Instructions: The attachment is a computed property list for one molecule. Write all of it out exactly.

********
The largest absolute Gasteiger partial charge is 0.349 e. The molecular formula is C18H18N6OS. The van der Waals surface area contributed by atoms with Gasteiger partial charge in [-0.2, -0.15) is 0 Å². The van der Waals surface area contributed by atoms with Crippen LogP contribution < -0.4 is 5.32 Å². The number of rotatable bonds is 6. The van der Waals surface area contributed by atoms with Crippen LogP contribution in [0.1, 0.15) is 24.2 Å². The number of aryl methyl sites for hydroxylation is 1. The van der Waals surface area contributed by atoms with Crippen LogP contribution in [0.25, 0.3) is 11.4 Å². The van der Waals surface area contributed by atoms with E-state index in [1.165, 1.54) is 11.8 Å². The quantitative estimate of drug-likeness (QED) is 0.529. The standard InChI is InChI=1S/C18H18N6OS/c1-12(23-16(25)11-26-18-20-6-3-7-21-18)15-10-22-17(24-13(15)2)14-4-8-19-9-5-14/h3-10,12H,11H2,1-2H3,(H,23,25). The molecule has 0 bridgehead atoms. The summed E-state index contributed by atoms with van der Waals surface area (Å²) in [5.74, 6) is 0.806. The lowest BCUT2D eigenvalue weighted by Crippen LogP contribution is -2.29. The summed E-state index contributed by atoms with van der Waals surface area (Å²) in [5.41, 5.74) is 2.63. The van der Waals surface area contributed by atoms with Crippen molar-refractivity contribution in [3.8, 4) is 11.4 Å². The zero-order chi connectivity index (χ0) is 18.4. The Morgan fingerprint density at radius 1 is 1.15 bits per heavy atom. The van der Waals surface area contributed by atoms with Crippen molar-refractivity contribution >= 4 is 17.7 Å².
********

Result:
The largest absolute Gasteiger partial charge is 0.349 e. The molecular formula is C18H18N6OS. The van der Waals surface area contributed by atoms with Gasteiger partial charge in [-0.2, -0.15) is 0 Å². The van der Waals surface area contributed by atoms with Crippen LogP contribution < -0.4 is 5.32 Å². The number of rotatable bonds is 6. The van der Waals surface area contributed by atoms with Crippen LogP contribution in [0.1, 0.15) is 24.2 Å². The number of aryl methyl sites for hydroxylation is 1. The van der Waals surface area contributed by atoms with Crippen LogP contribution in [0.25, 0.3) is 11.4 Å². The van der Waals surface area contributed by atoms with E-state index in [1.165, 1.54) is 11.8 Å². The quantitative estimate of drug-likeness (QED) is 0.529. The standard InChI is InChI=1S/C18H18N6OS/c1-12(23-16(25)11-26-18-20-6-3-7-21-18)15-10-22-17(24-13(15)2)14-4-8-19-9-5-14/h3-10,12H,11H2,1-2H3,(H,23,25). The molecule has 0 bridgehead atoms. The summed E-state index contributed by atoms with van der Waals surface area (Å²) in [5.74, 6) is 0.806. The lowest BCUT2D eigenvalue weighted by Crippen LogP contribution is -2.29. The summed E-state index contributed by atoms with van der Waals surface area (Å²) in [5.41, 5.74) is 2.63. The van der Waals surface area contributed by atoms with Crippen molar-refractivity contribution in [3.8, 4) is 11.4 Å². The zero-order chi connectivity index (χ0) is 18.4. The Morgan fingerprint density at radius 1 is 1.15 bits per heavy atom. The van der Waals surface area contributed by atoms with Crippen molar-refractivity contribution >= 4 is 17.7 Å².